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Old November 11th, 2011, 10:47 AM   #29 (permalink)
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It's because self indulgent wieners who collect Ferraris and Rolexs and don't even play guitar have more money than brains and have bought up old Fenders and hung them on their walls to prove how cool they are to their friends. Even Gilmour's black strat hung in a Hard Rock Cafe for years, being pretty much lost until he came looking for it.

In short, supply and demand. If the wieners decided that something else was cooler and had a sell off of their unplayed guitars, the prices would drop like a rock.
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Old November 11th, 2011, 10:56 AM   #30 (permalink)
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As said earlier in this thread the 'pre-cbs' thing started when people began saying modern Fenders aren't much good. Prices grew with the legend that surrounded them. I got my 62 in 1976 for £230. That was the same price as a new USA Fender (they weren't made anywhere else then). I was motivated by comments in interviews which said 70's Strats were not much good. Particularly one with Ritchie Blackmore who called them 'crap'.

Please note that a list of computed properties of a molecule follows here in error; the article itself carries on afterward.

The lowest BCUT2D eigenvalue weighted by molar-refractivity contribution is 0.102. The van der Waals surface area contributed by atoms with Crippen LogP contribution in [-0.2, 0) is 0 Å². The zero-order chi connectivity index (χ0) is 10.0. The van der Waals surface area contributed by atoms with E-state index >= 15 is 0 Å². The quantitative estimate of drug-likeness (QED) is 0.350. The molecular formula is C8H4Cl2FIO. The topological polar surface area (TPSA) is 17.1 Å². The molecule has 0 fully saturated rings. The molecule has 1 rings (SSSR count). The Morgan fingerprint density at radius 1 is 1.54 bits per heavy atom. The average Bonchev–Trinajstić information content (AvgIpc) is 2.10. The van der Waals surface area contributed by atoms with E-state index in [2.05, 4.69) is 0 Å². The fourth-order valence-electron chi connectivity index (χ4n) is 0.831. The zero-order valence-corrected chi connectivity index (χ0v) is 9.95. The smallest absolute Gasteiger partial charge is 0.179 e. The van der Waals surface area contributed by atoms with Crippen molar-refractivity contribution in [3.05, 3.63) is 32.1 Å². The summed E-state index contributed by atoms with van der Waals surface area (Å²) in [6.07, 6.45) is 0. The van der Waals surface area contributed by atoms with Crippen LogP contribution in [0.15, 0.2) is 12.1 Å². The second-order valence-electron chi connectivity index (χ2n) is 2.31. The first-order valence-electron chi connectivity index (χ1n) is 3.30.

There must have been decent new ones as they still sold but I just wanted the most bang for my buck. My only guide was that they had small headstocks!
If I had to replace it it I'd happily buy a more modern guitar. I recently pointed out in another thread that I once played a Japanese 62 reissue that felt exactly like my own. It wasn't plugged in but if the sound wasn't right I could always change the pickups.
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Old November 11th, 2011, 10:59 AM   #31 (permalink)
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In short, supply and demand. If the wieners decided that something else was cooler and had a sell off of their unplayed guitars, the prices would drop like a rock.
I think you are over estimating the number held by people who can afford a Rolex etc.
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Old November 11th, 2011, 11:00 AM   #32 (permalink)
 
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No. Want proof? The "great tone" songs we love that were recorded on these old Strats were recorded when the guitars were relatively new.
Hmm.....yeah, I hear what you are saying. However, I guess I wasn't referring to tone's I've heard on classic recordings. I was making a statement based on what I find appealing tonally from vintage guitars that I've played versus brand-new ones. But yes, that is a valid point you've made.
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Old November 11th, 2011, 11:07 AM   #33 (permalink)